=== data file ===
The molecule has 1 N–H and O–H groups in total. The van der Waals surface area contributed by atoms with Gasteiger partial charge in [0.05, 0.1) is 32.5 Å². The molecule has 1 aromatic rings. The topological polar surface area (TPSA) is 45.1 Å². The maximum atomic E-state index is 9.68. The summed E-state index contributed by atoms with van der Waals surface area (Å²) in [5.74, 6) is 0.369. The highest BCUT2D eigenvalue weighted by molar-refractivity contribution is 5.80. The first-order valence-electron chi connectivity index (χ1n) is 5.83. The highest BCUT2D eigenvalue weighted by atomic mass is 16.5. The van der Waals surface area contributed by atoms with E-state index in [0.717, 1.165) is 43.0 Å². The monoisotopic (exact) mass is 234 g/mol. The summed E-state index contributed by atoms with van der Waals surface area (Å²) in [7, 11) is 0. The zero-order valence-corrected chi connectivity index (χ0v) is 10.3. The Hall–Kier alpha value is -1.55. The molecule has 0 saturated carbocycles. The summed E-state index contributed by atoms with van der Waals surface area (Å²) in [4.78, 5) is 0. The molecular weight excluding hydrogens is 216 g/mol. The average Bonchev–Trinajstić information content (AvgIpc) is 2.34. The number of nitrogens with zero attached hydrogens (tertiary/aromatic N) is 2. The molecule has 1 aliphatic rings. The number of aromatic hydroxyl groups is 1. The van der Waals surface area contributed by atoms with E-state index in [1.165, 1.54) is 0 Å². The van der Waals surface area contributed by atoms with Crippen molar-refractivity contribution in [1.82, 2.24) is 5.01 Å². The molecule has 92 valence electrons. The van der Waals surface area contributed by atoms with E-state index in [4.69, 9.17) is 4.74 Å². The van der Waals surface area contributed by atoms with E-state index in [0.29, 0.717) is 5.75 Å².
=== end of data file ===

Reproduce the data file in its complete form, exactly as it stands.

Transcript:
The molecule has 1 N–H and O–H groups in total. The van der Waals surface area contributed by atoms with Gasteiger partial charge in [0.05, 0.1) is 32.5 Å². The molecule has 1 aromatic rings. The topological polar surface area (TPSA) is 45.1 Å². The maximum atomic E-state index is 9.68. The summed E-state index contributed by atoms with van der Waals surface area (Å²) in [5.74, 6) is 0.369. The highest BCUT2D eigenvalue weighted by molar-refractivity contribution is 5.80. The first-order valence-electron chi connectivity index (χ1n) is 5.83. The highest BCUT2D eigenvalue weighted by atomic mass is 16.5. The van der Waals surface area contributed by atoms with E-state index in [0.717, 1.165) is 43.0 Å². The monoisotopic (exact) mass is 234 g/mol. The summed E-state index contributed by atoms with van der Waals surface area (Å²) in [7, 11) is 0. The zero-order valence-corrected chi connectivity index (χ0v) is 10.3. The Hall–Kier alpha value is -1.55. The molecule has 0 saturated carbocycles. The summed E-state index contributed by atoms with van der Waals surface area (Å²) in [4.78, 5) is 0. The molecular weight excluding hydrogens is 216 g/mol. The average Bonchev–Trinajstić information content (AvgIpc) is 2.34. The number of nitrogens with zero attached hydrogens (tertiary/aromatic N) is 2. The molecule has 1 aliphatic rings. The number of aromatic hydroxyl groups is 1. The van der Waals surface area contributed by atoms with E-state index in [1.165, 1.54) is 0 Å². The van der Waals surface area contributed by atoms with Crippen molar-refractivity contribution in [1.82, 2.24) is 5.01 Å². The molecule has 92 valence electrons. The van der Waals surface area contributed by atoms with E-state index in [4.69, 9.17) is 4.74 Å². The van der Waals surface area contributed by atoms with E-state index in [0.29, 0.717) is 5.75 Å².